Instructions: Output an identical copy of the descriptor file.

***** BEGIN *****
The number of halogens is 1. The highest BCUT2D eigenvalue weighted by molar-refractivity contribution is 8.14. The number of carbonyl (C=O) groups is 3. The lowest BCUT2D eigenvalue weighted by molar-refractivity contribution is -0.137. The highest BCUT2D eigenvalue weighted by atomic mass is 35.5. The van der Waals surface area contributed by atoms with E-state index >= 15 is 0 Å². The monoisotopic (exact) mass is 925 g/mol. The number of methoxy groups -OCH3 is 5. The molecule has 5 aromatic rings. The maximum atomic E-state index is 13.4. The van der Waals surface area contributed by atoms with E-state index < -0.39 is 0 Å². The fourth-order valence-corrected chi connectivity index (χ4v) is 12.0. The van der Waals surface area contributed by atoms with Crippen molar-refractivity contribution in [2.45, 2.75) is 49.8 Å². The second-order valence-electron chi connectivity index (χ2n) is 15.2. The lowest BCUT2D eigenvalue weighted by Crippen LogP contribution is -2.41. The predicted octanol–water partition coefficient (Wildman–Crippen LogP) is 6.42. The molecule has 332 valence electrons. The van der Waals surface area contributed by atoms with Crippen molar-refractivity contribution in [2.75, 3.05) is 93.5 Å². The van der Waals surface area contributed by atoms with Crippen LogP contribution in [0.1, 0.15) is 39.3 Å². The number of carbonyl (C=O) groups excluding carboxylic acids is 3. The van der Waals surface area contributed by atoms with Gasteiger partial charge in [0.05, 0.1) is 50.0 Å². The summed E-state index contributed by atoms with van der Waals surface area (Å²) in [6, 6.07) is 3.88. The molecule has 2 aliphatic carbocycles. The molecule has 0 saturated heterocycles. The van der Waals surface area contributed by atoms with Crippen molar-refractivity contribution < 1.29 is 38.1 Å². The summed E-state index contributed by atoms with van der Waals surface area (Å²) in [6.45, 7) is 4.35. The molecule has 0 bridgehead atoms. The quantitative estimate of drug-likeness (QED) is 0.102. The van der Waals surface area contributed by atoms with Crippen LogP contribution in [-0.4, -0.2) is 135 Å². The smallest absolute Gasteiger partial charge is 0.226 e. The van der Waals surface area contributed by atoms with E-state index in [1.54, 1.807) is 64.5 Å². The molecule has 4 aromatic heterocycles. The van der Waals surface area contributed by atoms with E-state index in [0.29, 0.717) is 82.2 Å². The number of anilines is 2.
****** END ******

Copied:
The number of halogens is 1. The highest BCUT2D eigenvalue weighted by molar-refractivity contribution is 8.14. The number of carbonyl (C=O) groups is 3. The lowest BCUT2D eigenvalue weighted by molar-refractivity contribution is -0.137. The highest BCUT2D eigenvalue weighted by atomic mass is 35.5. The van der Waals surface area contributed by atoms with E-state index >= 15 is 0 Å². The monoisotopic (exact) mass is 925 g/mol. The number of methoxy groups -OCH3 is 5. The molecule has 5 aromatic rings. The maximum atomic E-state index is 13.4. The van der Waals surface area contributed by atoms with E-state index < -0.39 is 0 Å². The fourth-order valence-corrected chi connectivity index (χ4v) is 12.0. The van der Waals surface area contributed by atoms with Crippen molar-refractivity contribution in [2.45, 2.75) is 49.8 Å². The second-order valence-electron chi connectivity index (χ2n) is 15.2. The lowest BCUT2D eigenvalue weighted by Crippen LogP contribution is -2.41. The predicted octanol–water partition coefficient (Wildman–Crippen LogP) is 6.42. The molecule has 332 valence electrons. The van der Waals surface area contributed by atoms with Crippen molar-refractivity contribution in [2.75, 3.05) is 93.5 Å². The van der Waals surface area contributed by atoms with Crippen LogP contribution in [0.1, 0.15) is 39.3 Å². The number of carbonyl (C=O) groups excluding carboxylic acids is 3. The van der Waals surface area contributed by atoms with Gasteiger partial charge in [0.05, 0.1) is 50.0 Å². The summed E-state index contributed by atoms with van der Waals surface area (Å²) in [6, 6.07) is 3.88. The molecule has 2 aliphatic carbocycles. The molecule has 0 saturated heterocycles. The van der Waals surface area contributed by atoms with Crippen molar-refractivity contribution < 1.29 is 38.1 Å². The summed E-state index contributed by atoms with van der Waals surface area (Å²) in [6.45, 7) is 4.35. The molecule has 0 bridgehead atoms. The quantitative estimate of drug-likeness (QED) is 0.102. The van der Waals surface area contributed by atoms with Crippen LogP contribution in [-0.4, -0.2) is 135 Å². The smallest absolute Gasteiger partial charge is 0.226 e. The van der Waals surface area contributed by atoms with E-state index in [1.54, 1.807) is 64.5 Å². The molecule has 4 aromatic heterocycles. The van der Waals surface area contributed by atoms with E-state index in [0.29, 0.717) is 82.2 Å². The number of anilines is 2.